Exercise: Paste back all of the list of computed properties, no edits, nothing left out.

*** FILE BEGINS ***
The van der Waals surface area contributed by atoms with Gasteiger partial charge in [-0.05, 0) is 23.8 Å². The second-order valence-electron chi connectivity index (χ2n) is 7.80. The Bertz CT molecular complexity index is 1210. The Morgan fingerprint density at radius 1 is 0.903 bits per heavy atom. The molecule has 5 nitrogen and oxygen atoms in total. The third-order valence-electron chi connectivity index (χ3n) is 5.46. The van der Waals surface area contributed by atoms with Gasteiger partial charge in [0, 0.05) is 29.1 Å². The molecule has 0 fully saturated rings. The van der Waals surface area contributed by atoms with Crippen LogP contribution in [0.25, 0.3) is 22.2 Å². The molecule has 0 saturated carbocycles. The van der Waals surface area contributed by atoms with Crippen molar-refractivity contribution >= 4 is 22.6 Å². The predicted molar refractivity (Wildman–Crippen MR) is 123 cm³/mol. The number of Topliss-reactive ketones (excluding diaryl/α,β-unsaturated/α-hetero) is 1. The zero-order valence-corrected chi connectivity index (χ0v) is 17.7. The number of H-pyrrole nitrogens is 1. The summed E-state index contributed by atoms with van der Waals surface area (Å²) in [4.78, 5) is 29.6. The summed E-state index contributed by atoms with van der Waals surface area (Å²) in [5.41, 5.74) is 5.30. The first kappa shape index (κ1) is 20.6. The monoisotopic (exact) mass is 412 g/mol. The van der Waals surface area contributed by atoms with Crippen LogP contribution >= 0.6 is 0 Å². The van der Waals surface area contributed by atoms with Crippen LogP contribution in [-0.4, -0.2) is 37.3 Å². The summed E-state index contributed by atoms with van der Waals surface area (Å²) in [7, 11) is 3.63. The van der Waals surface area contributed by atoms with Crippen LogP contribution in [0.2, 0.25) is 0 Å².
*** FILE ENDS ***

The van der Waals surface area contributed by atoms with Gasteiger partial charge in [-0.05, 0) is 23.8 Å². The second-order valence-electron chi connectivity index (χ2n) is 7.80. The Bertz CT molecular complexity index is 1210. The Morgan fingerprint density at radius 1 is 0.903 bits per heavy atom. The molecule has 5 nitrogen and oxygen atoms in total. The third-order valence-electron chi connectivity index (χ3n) is 5.46. The van der Waals surface area contributed by atoms with Gasteiger partial charge in [0, 0.05) is 29.1 Å². The molecule has 0 fully saturated rings. The van der Waals surface area contributed by atoms with Crippen LogP contribution in [0.25, 0.3) is 22.2 Å². The molecule has 0 saturated carbocycles. The van der Waals surface area contributed by atoms with Crippen molar-refractivity contribution >= 4 is 22.6 Å². The predicted molar refractivity (Wildman–Crippen MR) is 123 cm³/mol. The number of Topliss-reactive ketones (excluding diaryl/α,β-unsaturated/α-hetero) is 1. The zero-order valence-corrected chi connectivity index (χ0v) is 17.7. The number of H-pyrrole nitrogens is 1. The summed E-state index contributed by atoms with van der Waals surface area (Å²) in [4.78, 5) is 29.6. The summed E-state index contributed by atoms with van der Waals surface area (Å²) in [5.41, 5.74) is 5.30. The first kappa shape index (κ1) is 20.6. The monoisotopic (exact) mass is 412 g/mol. The van der Waals surface area contributed by atoms with Crippen LogP contribution >= 0.6 is 0 Å². The van der Waals surface area contributed by atoms with Crippen LogP contribution in [-0.4, -0.2) is 37.3 Å². The summed E-state index contributed by atoms with van der Waals surface area (Å²) in [7, 11) is 3.63. The van der Waals surface area contributed by atoms with Crippen LogP contribution in [0.2, 0.25) is 0 Å².